The Light Fantastic: The Southbank is to host the prestigious events
Later this month, the Cory Band is set to perform at one of London’s most important cultural events, and in doing so will rekindle musical memories of 60 years ago.
The Southbank Centre’s commemorative ‘Festival of Britain’ celebrations entitled, ‘Light Fantastic’ will take place between the 24th-26th June.
The series of high profile concerts aim to recall the sense of cultural optimism that permeated the country in the immediate post war period.
Then, despite stringent financial and social handicaps, the 1951 Festival of Britain, based in and around the south bank of the Thames with its strikingly designed Royal Festival Hall, provided a musical focal point for the nation.
Cory (or The Cory Workmen’s Silver Band as they were referred to by the promoters) was asked to take part in the musical celebrations in a huge concert that took place at The Royal Albert Hall under the baton of Sir Adrian Boult.
Its musical centrepiece was a performance of ‘The Rainbow’, a mammoth commission by composer Dr Thomas Wood arranged by Frank Wright for brass band accompaniment.
The work was based on the tale by Christopher Hassall, the noted English librettist who worked closely with Ivor Novello, of the infamous evacuation of the British Expeditionary Force from Dunkirk in 1940.
It required no less than six brass bands, (Black Dyke, Munn & Felton, Fairey Aviation, Morris Motors and CWS Glasgow in addition to Cory) two vocalists, and eleven male voice choirs.
Not content with their part in the leviathan undertaking, Cory were so taken by the experience that they produced their own, slightly smaller versions of ‘The Rainbow’ six months later, conducted by Frank Wright in the Polikoff Factory in Treorchy and again at Swansea’s Brangwyn Hall under Harry Mortimer.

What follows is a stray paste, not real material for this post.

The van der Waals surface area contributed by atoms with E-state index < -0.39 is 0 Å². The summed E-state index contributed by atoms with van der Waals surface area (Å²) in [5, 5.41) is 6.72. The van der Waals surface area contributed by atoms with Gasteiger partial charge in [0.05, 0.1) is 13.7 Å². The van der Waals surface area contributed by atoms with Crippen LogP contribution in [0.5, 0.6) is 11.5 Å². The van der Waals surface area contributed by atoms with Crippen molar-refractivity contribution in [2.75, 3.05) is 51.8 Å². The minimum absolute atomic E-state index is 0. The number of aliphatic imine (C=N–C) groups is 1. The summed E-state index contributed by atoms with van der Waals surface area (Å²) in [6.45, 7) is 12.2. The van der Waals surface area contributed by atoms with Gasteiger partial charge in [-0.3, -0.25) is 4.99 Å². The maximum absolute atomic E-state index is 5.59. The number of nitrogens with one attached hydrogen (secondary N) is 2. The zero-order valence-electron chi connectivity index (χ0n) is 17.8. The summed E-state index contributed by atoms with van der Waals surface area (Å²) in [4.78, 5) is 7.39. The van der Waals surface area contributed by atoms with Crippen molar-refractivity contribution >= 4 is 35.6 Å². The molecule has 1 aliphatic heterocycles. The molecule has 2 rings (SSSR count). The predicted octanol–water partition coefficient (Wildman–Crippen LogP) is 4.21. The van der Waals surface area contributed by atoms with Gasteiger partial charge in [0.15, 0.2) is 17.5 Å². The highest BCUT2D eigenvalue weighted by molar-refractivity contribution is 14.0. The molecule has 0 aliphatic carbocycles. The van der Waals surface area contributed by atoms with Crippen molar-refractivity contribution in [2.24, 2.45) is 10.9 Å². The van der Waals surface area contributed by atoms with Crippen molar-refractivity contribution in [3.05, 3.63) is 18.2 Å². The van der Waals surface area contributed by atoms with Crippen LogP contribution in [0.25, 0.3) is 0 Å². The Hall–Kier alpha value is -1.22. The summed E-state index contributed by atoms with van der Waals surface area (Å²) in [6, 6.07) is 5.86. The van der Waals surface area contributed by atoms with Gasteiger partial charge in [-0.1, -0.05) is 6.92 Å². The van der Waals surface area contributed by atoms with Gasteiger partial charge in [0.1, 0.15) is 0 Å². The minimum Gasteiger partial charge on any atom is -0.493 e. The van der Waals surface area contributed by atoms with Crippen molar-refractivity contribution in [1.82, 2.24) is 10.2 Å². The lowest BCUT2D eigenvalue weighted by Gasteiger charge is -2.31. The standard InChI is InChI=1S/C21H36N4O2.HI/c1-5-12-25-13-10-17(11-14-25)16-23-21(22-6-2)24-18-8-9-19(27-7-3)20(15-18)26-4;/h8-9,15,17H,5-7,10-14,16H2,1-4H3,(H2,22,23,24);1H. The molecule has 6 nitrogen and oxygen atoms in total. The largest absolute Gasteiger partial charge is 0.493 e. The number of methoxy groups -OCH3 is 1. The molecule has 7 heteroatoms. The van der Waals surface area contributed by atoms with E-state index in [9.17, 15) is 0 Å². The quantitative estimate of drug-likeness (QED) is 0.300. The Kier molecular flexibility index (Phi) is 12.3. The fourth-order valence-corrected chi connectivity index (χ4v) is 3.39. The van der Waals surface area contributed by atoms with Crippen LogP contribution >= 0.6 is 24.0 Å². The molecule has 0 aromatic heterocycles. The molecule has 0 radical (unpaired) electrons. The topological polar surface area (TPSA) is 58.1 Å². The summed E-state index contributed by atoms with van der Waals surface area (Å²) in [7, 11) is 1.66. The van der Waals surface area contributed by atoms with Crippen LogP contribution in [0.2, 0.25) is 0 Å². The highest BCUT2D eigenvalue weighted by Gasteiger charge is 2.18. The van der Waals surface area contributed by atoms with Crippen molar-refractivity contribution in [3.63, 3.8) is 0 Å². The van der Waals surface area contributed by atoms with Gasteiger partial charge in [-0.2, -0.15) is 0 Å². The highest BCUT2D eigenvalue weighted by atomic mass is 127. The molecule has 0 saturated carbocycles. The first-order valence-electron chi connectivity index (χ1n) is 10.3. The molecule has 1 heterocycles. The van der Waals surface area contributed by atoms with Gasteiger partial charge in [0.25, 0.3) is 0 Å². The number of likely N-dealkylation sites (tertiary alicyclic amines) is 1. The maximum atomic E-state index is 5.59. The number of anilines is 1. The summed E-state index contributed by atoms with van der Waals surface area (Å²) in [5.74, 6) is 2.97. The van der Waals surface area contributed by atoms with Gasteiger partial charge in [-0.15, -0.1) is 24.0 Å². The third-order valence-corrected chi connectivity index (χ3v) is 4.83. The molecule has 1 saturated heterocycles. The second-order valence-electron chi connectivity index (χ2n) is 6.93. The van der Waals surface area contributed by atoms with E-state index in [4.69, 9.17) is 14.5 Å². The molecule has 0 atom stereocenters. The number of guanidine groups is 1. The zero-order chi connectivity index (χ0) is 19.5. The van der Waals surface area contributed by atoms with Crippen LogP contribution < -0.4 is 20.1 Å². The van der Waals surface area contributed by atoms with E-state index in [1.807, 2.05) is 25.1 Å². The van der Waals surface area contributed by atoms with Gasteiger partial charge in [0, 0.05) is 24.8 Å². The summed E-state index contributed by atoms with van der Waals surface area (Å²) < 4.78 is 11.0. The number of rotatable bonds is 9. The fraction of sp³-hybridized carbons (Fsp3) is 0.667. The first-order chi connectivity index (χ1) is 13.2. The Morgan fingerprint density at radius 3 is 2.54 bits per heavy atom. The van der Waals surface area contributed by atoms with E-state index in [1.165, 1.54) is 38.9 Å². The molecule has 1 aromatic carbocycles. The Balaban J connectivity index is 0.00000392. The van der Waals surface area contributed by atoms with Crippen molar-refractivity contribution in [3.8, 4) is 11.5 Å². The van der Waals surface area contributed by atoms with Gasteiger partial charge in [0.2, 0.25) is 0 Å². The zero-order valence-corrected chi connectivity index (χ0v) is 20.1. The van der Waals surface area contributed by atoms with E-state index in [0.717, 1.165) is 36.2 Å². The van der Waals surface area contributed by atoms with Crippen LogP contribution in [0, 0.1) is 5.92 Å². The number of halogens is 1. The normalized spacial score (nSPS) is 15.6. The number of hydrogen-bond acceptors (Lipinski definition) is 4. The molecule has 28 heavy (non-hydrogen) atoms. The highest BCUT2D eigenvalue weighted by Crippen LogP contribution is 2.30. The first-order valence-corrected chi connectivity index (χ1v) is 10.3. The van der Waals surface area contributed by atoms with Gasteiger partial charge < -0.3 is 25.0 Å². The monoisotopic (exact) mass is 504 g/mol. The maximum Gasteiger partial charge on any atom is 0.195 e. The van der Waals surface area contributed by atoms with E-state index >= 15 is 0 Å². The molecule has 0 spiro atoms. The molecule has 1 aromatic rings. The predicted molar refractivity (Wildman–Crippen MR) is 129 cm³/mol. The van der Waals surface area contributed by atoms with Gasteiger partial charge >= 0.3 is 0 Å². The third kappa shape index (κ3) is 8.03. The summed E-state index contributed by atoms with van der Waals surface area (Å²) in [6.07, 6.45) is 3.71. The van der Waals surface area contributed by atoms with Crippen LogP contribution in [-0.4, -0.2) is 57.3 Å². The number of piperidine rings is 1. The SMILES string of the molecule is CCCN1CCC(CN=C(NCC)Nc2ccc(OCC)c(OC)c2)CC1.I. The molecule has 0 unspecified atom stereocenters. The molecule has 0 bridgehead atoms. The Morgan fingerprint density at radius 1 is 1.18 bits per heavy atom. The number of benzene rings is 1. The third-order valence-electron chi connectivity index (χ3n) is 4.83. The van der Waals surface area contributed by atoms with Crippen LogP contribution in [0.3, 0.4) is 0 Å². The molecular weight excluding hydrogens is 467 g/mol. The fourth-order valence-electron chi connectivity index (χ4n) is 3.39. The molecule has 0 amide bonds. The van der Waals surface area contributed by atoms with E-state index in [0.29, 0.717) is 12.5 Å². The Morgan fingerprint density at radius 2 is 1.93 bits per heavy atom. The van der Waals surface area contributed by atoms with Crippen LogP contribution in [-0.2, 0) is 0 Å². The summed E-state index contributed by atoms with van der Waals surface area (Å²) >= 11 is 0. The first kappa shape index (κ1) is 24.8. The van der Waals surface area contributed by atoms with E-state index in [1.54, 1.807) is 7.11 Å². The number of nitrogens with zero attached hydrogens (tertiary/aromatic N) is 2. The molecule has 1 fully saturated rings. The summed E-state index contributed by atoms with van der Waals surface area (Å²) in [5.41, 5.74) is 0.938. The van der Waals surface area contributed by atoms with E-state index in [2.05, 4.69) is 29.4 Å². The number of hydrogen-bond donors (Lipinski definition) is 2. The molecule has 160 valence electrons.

60 years later and the opportunity to revive those memories provided Cory’s MD, Dr Robert Childs (below right) with a challenge – although he was thankful that he wasn’t asked to provide the personnel for a re-run of the original event.
”It’s a major honour for the band to be asked to perform a headline concert as part of the celebrations,” he said.
“The connection between then and now is amazing, especially as the original occasion is somewhat of a forgotten event in banding history.”
Rainbow original: The cover of the 1951 programme
It seems the score and band parts to ‘The Rainbow’ were lost when Cory’s old bandroom was destroyed by fire in 1990, but the MD was still able to unearth some information about those first historic concerts.
”I managed to find the original programme from 1951 and of the local performance in Treorchy in January 1952, and included details in my research for the Cory 125th anniversary book.
Little did I think that just a year or so later we would be recalling the Festival of Britain in such a major way back in London”
The 2011 celebrations will see major concerts hosted by the BBC Symphony Orchestra, BBC Concert Orchestra and the Central Band of the RAF, whilst the list of solo performers includes Lesley Garrett – all of who will be performing music from an era that after an extended period of unfashionable neglect is starting to enjoy a long overdue renaissance.
Ian Brownbill, who has a close working relationship with the prestigious London venue, helped to facilitate the involvement of the current World and Welsh Champion.
And the man who brought ‘King Cotton’ to the stage has no doubt that their inclusion in such an important concert series is a huge boost to the banding movement at a time when high profile cultural appearances for brass bands are few and far between.
” To get a brass band included in such an event as this is reason to celebrate,” he said.
“However, to get a band like Cory to be an integral part is something else. Their concert at the Queen Elizabeth Hall is one of the most significant concerts given by any band in the UK for a number of years.”